Howard Jones, one of the biggest synth pop new wave music stars of the early 1980s, played a very special concert last week at the Canyon Club in Westlake.
The cavernous dinner theater is well known for its predominantly ‘80s lineup of musical talent. But this show was one of only a handful that Jones was performing in the United States.
His appearance in this country was a rare occasion in any event, but this was a very special concert celebrating the remastering of his first two albums. Human’s Lib and Dream Into Action were performed in their entirety for the first time ever on a U.S. tour. The albums were broken into two 90-minute sets and included several other hit songs from the same era.
Jones appeared with a scaled down three-piece group, including a computer synth master and an electronic drummer. The aging singer still has a clear, fresh voice and has become an even more masterful keyboard player over the years.
Jones began recording hit songs in England in 1983, and Human’s Lib eventually became a double platinum-selling record. It was great to hear all of the less well-known tracks on the album, and you could literally hear the evolution of his sound into the dance- and pop-oriented hit-making machine that his music eventually became.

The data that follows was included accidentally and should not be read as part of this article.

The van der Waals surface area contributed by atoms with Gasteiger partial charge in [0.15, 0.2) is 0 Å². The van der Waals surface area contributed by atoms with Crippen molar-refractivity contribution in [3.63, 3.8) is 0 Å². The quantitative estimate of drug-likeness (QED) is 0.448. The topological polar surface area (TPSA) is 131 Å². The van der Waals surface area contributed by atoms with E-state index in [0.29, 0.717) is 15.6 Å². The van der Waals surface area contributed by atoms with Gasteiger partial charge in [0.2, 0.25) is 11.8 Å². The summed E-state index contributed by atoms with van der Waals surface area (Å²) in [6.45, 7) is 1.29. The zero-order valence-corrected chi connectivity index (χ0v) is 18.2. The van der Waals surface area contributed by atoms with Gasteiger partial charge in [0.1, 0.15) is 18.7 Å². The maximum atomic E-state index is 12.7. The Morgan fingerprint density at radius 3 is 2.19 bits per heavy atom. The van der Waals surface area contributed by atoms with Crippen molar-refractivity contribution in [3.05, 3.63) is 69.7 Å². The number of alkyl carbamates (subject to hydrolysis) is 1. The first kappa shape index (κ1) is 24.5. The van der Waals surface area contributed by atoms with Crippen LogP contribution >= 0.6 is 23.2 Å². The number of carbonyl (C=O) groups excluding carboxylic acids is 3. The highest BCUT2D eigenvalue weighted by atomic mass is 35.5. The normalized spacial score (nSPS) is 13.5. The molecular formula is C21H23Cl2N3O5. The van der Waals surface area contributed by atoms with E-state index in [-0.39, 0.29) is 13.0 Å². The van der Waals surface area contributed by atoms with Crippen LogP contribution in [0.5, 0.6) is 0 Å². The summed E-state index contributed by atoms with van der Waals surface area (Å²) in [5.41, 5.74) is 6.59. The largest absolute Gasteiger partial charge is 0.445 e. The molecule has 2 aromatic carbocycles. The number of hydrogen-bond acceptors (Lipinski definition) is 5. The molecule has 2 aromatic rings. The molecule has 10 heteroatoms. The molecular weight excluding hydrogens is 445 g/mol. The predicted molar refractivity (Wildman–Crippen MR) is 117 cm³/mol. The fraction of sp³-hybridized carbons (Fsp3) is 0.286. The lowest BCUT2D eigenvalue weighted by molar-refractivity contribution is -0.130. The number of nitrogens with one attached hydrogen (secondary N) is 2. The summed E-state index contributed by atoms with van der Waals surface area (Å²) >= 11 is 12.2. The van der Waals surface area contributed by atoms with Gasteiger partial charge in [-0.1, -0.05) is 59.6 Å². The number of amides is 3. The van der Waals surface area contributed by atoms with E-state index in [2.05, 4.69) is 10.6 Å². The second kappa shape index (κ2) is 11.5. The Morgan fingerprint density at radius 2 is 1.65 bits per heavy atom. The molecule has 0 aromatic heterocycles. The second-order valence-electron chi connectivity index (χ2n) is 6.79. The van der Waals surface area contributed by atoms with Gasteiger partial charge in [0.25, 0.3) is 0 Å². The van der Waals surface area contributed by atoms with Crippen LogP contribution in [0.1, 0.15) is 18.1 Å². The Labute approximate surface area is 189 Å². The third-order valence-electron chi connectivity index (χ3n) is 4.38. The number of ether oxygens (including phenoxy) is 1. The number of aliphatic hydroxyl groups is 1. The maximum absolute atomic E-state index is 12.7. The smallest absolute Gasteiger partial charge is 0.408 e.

Thanks to regular rotation on MTV, back when the channel actually played music videos nonstop, he became a star in the United States by 1984. He continued making hit records until the ‘90s before leaving the spotlight to pursue a variety of interests.
In one of his many chats during the first set, he relayed the story of how his latest tour to the United States was almost waylaid by a problem securing his visa. A big cheer went out for Secretary of State Hillary Clinton’s office, who helped him expedite the request.
By the time HoJo, as he is known by his fervent fans, appeared to play the second set, the packed house was ready to get out of their seats and dance to the tunes that many of them grew up with. The set featuring the second album, Dream Into Action, was a much more lively one, and everyone was dancing by the time the three-hour concert came to a close.
— L. Paul Mann is a Noozhawk contributing writer. Follow Noozhawk on Twitter: @noozhawk or @NoozhawkNews. Connect with Noozhawk on Facebook.